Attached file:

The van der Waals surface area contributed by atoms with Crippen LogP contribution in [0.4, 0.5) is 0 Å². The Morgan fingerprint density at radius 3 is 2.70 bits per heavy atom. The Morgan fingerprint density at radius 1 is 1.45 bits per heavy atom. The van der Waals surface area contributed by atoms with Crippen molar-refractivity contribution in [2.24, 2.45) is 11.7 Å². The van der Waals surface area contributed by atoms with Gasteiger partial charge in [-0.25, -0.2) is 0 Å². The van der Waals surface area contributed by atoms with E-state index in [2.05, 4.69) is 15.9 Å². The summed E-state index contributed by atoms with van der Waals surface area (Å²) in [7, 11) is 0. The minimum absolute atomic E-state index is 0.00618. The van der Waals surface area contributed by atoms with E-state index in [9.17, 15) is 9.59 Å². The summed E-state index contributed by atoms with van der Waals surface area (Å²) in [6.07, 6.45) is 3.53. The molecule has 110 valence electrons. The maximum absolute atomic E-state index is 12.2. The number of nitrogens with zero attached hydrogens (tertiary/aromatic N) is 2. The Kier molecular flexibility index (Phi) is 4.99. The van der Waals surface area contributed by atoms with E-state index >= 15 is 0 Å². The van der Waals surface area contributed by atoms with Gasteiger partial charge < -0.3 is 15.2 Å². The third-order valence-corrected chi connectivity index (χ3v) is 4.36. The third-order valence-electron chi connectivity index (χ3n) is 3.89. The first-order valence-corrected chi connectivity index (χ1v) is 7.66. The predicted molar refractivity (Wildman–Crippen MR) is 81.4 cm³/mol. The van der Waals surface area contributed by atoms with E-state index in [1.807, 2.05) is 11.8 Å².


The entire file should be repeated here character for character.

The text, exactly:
The van der Waals surface area contributed by atoms with Crippen LogP contribution in [0.4, 0.5) is 0 Å². The Morgan fingerprint density at radius 3 is 2.70 bits per heavy atom. The Morgan fingerprint density at radius 1 is 1.45 bits per heavy atom. The van der Waals surface area contributed by atoms with Crippen molar-refractivity contribution in [2.24, 2.45) is 11.7 Å². The van der Waals surface area contributed by atoms with Gasteiger partial charge in [-0.25, -0.2) is 0 Å². The van der Waals surface area contributed by atoms with E-state index in [2.05, 4.69) is 15.9 Å². The summed E-state index contributed by atoms with van der Waals surface area (Å²) in [7, 11) is 0. The minimum absolute atomic E-state index is 0.00618. The van der Waals surface area contributed by atoms with E-state index in [9.17, 15) is 9.59 Å². The summed E-state index contributed by atoms with van der Waals surface area (Å²) in [6.07, 6.45) is 3.53. The molecule has 110 valence electrons. The maximum absolute atomic E-state index is 12.2. The number of nitrogens with zero attached hydrogens (tertiary/aromatic N) is 2. The Kier molecular flexibility index (Phi) is 4.99. The van der Waals surface area contributed by atoms with E-state index >= 15 is 0 Å². The van der Waals surface area contributed by atoms with Gasteiger partial charge < -0.3 is 15.2 Å². The third-order valence-corrected chi connectivity index (χ3v) is 4.36. The third-order valence-electron chi connectivity index (χ3n) is 3.89. The first-order valence-corrected chi connectivity index (χ1v) is 7.66. The predicted molar refractivity (Wildman–Crippen MR) is 81.4 cm³/mol. The van der Waals surface area contributed by atoms with E-state index in [1.807, 2.05) is 11.8 Å².